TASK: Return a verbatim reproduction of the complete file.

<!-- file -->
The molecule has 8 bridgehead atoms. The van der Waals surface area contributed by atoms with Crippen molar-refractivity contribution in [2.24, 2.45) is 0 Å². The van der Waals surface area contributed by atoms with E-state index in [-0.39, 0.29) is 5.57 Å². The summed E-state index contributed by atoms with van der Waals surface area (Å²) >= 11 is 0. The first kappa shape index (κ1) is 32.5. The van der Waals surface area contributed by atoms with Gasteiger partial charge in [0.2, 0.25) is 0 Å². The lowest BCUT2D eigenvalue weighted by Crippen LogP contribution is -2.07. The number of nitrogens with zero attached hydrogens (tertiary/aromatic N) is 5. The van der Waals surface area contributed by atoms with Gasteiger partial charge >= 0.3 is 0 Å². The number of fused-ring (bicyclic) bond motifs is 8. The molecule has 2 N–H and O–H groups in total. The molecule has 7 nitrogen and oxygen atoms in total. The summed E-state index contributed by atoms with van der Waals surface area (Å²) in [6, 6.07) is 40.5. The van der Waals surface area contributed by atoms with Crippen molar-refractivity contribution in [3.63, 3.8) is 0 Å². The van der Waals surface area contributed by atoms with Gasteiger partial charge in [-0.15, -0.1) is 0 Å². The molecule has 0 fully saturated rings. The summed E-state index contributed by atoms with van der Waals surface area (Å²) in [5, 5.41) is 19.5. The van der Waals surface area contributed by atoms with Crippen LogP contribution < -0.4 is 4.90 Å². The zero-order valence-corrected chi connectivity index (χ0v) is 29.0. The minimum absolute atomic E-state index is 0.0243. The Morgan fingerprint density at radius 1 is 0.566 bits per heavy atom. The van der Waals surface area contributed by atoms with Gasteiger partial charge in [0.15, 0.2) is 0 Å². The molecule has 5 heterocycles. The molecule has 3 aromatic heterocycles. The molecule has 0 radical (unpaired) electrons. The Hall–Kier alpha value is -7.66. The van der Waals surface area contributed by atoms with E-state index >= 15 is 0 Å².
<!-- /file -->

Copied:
The molecule has 8 bridgehead atoms. The van der Waals surface area contributed by atoms with Crippen molar-refractivity contribution in [2.24, 2.45) is 0 Å². The van der Waals surface area contributed by atoms with E-state index in [-0.39, 0.29) is 5.57 Å². The summed E-state index contributed by atoms with van der Waals surface area (Å²) >= 11 is 0. The first kappa shape index (κ1) is 32.5. The van der Waals surface area contributed by atoms with Gasteiger partial charge in [0.2, 0.25) is 0 Å². The lowest BCUT2D eigenvalue weighted by Crippen LogP contribution is -2.07. The number of nitrogens with zero attached hydrogens (tertiary/aromatic N) is 5. The van der Waals surface area contributed by atoms with Gasteiger partial charge >= 0.3 is 0 Å². The number of fused-ring (bicyclic) bond motifs is 8. The molecule has 2 N–H and O–H groups in total. The molecule has 7 nitrogen and oxygen atoms in total. The summed E-state index contributed by atoms with van der Waals surface area (Å²) in [6, 6.07) is 40.5. The van der Waals surface area contributed by atoms with Crippen molar-refractivity contribution in [3.63, 3.8) is 0 Å². The van der Waals surface area contributed by atoms with Gasteiger partial charge in [-0.15, -0.1) is 0 Å². The molecule has 0 fully saturated rings. The summed E-state index contributed by atoms with van der Waals surface area (Å²) in [5, 5.41) is 19.5. The van der Waals surface area contributed by atoms with Crippen LogP contribution < -0.4 is 4.90 Å². The zero-order valence-corrected chi connectivity index (χ0v) is 29.0. The minimum absolute atomic E-state index is 0.0243. The Morgan fingerprint density at radius 1 is 0.566 bits per heavy atom. The van der Waals surface area contributed by atoms with Gasteiger partial charge in [0.15, 0.2) is 0 Å². The molecule has 5 heterocycles. The molecule has 3 aromatic heterocycles. The molecule has 0 radical (unpaired) electrons. The Hall–Kier alpha value is -7.66. The van der Waals surface area contributed by atoms with E-state index >= 15 is 0 Å².